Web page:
Format

Send to

Choose Destination
J Sports Sci Med. 2017 Mar 1;16(1):147-153. eCollection 2017 Mar.

Curcumin and Piperine Supplementation and Recovery Following Exercise Induced Muscle Damage: A Randomized Controlled Trial.

Author information

1
Université de Lille, EA 7369 - URePSSS - Unité de Recherche Pluridisciplinaires Sport Santé Société, Lille, France; Research Department, Lille Olympique Sporting Club (LOSC), Lille, France.
2
Fédération Française de Rugby (FFR), The University of Western Australia , Perth, Australia.
3
School of Sport Science, Exercise and Health, The University of Western Australia , Perth, Australia.
4
Université de Lille, EA 7369 - URePSSS - Unité de Recherche Pluridisciplinaires Sport Santé Société, Lille, France; Research Department, Lille Olympique Sporting Club (LOSC), Lille, France; School of Sport Science, Exercise and Health, The University of Western Australia, Perth, Australia.

Abstract

The aim of this study was to analyze the effects of oral consumption of curcumin and piperine in combination on the recovery kinetics after exercise-induced muscle damage. Forty-eight hours before and following exercise-induced muscle damage, ten elite rugby players consumed curcumin and piperine (experimental condition) or placebo. A randomized cross-over design was performed. Concentric and isometric peak torque for the knee extensors, one leg 6 seconds sprint performance on a non-motorized treadmill, counter movement jump performance, blood creatine kinase concentration and muscle soreness were assessed immediately after exercise, then at 24h, 48h and 72h post-exercise. There were moderate to large effects of the exercise on the concentric peak torque for the knee extensors (Effect size (ES) = -1.12; Confidence interval at 90% (CI90%): -2.17 to -0.06), the one leg 6 seconds sprint performance (ES=-1.65; CI90% = -2.51to -0.80) and the counter movement jump performance (ES = -0.56; CI90% = -0.81 to -0.32) in the 48h following the exercise. There was also a large effect of the exercise on the creatine kinase level 72h after the exercise in the control group (ES = 3.61; CI90%: 0.24 to 6.98). This decrease in muscle function and this elevation in creatine kinase indicate that the exercise implemented was efficient to induce muscle damage. Twenty four hours post-exercise, the reduction (from baseline) in sprint mean power output was moderately lower in the experimental condition (-1.77 ± 7.25%; 1277 ± 153W) in comparison with the placebo condition (-13.6 ± 13.0%; 1130 ± 241W) (Effect Size = -1.12; Confidence Interval 90%=-1.86 to -0.86). However, no other effect was found between the two conditions. Curcumin and piperine supplementation before and after exercise can attenuate some, but not all, aspects of muscle damage.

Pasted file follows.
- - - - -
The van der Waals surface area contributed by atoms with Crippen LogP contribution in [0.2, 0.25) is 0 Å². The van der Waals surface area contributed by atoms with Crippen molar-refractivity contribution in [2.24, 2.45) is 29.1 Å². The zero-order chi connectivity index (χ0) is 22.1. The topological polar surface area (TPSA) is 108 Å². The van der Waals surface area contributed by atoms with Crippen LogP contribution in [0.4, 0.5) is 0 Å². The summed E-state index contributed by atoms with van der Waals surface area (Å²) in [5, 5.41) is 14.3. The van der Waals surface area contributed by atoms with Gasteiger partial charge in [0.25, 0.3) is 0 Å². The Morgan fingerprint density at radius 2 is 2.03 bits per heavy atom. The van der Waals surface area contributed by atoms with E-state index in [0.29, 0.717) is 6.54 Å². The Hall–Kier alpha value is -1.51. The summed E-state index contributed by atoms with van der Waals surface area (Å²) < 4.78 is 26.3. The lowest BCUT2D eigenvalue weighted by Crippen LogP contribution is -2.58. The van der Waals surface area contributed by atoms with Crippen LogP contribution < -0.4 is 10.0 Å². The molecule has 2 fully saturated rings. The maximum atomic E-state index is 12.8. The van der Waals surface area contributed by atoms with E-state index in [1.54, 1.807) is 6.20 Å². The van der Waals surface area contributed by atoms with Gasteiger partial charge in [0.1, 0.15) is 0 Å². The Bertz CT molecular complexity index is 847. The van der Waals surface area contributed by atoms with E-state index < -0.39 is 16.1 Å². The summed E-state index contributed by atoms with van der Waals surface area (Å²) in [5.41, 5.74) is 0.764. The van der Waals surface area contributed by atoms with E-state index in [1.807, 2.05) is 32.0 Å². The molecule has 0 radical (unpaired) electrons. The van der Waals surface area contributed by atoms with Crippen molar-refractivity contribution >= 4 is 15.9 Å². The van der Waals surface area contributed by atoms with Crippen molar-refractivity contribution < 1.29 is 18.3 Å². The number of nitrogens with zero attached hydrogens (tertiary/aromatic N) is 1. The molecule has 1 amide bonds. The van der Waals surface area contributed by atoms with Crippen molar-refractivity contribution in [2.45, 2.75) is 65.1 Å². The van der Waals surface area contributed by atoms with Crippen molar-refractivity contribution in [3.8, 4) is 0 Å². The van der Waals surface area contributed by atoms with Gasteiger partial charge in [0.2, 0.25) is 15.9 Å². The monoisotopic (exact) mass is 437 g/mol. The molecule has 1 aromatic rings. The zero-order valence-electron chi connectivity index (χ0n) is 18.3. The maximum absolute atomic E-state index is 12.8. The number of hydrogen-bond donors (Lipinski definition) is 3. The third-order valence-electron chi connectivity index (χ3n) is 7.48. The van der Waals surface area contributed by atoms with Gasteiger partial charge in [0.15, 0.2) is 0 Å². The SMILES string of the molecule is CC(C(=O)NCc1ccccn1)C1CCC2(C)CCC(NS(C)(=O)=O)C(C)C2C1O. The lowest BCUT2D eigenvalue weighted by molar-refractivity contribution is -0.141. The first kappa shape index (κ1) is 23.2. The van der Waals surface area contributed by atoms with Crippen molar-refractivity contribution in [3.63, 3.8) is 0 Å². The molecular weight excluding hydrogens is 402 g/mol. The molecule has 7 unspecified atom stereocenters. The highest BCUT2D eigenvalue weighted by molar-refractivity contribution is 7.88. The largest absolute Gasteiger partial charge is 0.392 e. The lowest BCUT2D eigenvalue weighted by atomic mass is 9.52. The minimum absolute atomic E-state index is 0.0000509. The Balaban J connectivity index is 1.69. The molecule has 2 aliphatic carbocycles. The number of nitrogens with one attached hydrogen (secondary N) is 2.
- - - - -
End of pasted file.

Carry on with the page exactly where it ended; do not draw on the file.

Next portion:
KEYWORDS:

Anti-inflammatory; anti oxidant; nutrition; team sport

PMID:
28344463
PMCID:
PMC5358025

Supplemental Content

Full text links

Icon for PubMed Central
Loading ...
Support Center